Washington: For the past four decades, global warming has increased dramatically in cities, shows a new study led by an assistant professor of civil engineering Vimal Mishra at IIT-Gandhinagar.
The trend appears to be growing faster in urban areas than in less-populated areas.
Only two percent of those urban areas experienced a significant decline in heat waves.
"Urban areas make up a relatively small part of the global land area, but over half the world's populations now live in them, so the trend is troublesome," said Mishra.
"The combination of higher temperatures and lower wind in particular is not a good combination for human health and well-being. This should concern everyone," he pointed out.
The increase in precipitation could damage cities' infrastructure, which could also mean large economic losses, Mishra noted.
"Our findings suggest that urban areas are experiencing a kind of double whammy -- a combination of general climatic warming combined with the heat island effect, wherein human activities and the built environment trap heat, preventing cities from cooling down as fast as rural areas," said Dennis Lettenmaier, a geography professor at University of California, Los Angeles and co-author.
Lettenmaier and his co-authors studied 217 urban areas across the globe and found that prolonged periods of extreme heat increased significantly in 48 percent of them between 1973 and 2012.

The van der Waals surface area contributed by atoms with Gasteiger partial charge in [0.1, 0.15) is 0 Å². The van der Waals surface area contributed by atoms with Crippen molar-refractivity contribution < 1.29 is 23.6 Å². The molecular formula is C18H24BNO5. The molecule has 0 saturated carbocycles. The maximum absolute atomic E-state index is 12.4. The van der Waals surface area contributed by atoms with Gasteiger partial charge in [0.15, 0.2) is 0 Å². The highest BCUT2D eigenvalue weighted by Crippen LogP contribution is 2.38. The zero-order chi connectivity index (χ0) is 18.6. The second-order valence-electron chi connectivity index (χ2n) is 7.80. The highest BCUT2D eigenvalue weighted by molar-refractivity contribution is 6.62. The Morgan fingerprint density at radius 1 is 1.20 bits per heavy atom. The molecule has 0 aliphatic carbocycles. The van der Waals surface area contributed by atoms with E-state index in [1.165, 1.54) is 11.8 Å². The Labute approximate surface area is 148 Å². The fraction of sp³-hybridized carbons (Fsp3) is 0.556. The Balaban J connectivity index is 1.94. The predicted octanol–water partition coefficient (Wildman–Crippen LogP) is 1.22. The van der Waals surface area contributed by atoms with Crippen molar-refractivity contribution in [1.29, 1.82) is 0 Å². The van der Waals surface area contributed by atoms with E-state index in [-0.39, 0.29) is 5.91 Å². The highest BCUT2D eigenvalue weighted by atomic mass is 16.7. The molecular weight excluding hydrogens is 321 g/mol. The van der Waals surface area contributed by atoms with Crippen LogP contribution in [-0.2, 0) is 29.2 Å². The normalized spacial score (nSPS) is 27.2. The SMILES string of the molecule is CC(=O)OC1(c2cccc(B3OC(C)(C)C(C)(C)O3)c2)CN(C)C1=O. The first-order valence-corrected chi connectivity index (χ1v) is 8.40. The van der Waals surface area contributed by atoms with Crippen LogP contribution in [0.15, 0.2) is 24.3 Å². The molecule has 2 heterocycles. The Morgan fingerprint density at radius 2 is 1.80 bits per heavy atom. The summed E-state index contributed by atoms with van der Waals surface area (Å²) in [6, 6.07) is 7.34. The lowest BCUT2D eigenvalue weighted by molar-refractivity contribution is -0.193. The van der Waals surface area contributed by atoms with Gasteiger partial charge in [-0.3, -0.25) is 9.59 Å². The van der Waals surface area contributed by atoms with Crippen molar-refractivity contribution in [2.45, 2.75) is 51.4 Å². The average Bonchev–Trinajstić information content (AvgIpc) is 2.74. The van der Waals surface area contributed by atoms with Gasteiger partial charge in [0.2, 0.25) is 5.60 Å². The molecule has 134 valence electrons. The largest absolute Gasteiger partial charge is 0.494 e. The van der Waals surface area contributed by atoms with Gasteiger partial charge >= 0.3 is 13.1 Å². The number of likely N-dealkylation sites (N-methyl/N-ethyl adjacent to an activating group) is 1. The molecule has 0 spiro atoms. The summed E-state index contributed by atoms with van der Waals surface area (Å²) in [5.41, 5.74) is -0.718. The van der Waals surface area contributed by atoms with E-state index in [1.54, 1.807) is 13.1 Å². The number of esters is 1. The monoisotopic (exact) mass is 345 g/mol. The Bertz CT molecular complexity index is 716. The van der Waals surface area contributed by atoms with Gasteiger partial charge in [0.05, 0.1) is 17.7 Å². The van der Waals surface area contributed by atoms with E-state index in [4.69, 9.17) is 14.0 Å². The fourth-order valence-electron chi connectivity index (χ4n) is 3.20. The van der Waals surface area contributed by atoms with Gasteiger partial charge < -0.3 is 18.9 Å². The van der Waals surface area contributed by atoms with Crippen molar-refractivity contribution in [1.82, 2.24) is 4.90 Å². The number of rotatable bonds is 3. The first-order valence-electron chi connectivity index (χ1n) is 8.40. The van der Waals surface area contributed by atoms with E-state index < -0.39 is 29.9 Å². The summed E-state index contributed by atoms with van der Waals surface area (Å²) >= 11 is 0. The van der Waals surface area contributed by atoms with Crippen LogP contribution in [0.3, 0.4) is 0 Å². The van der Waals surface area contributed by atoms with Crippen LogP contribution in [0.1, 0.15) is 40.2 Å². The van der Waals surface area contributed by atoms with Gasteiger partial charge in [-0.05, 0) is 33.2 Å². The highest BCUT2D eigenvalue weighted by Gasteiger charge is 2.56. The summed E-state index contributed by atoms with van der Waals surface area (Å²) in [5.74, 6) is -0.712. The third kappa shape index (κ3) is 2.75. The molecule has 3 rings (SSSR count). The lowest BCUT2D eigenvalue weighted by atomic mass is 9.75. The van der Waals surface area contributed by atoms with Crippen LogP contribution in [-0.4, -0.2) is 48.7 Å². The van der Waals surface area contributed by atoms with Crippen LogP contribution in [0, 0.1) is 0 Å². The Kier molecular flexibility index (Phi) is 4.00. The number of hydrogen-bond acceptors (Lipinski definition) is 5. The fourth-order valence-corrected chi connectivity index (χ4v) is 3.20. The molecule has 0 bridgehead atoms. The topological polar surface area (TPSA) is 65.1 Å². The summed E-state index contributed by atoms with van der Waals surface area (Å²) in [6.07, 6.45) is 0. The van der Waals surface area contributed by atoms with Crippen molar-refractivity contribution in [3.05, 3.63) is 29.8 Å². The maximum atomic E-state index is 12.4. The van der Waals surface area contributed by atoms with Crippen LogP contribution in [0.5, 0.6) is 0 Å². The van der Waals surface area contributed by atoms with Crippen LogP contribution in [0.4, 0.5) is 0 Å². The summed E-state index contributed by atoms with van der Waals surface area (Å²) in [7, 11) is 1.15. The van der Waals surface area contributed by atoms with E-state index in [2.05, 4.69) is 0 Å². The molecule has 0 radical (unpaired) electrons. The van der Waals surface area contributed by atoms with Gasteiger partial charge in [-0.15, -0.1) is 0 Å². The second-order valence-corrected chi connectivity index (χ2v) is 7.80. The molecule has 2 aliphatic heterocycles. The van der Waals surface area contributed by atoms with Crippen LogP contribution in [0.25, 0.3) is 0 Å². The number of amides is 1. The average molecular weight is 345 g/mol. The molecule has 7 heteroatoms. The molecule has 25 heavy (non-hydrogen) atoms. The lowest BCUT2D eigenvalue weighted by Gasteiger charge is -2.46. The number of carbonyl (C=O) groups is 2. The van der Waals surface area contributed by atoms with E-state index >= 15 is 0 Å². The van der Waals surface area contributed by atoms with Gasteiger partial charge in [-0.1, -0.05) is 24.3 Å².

The study is one of the first to focus solely on the extent of extreme weather in urban areas globally.
The team obtained daily observations for rain, air temperature and wind speed from the National Oceanic and Atmospheric Administration (NOAA).
The researchers identified about 650 urban areas with populations greater than 250,000.
For each of the locales in the study, the researchers identified extremes for temperature, precipitation and wind, calculated heat and cold waves, and pinpointed extremely hot days and nights.
"In urban areas, buildings are disrupting the air flow, which affects not only the immediate area of buildings, but apparently the larger regional wind fields," Lettenmaier explained.
The study was published in the journal Environmental Research Letters.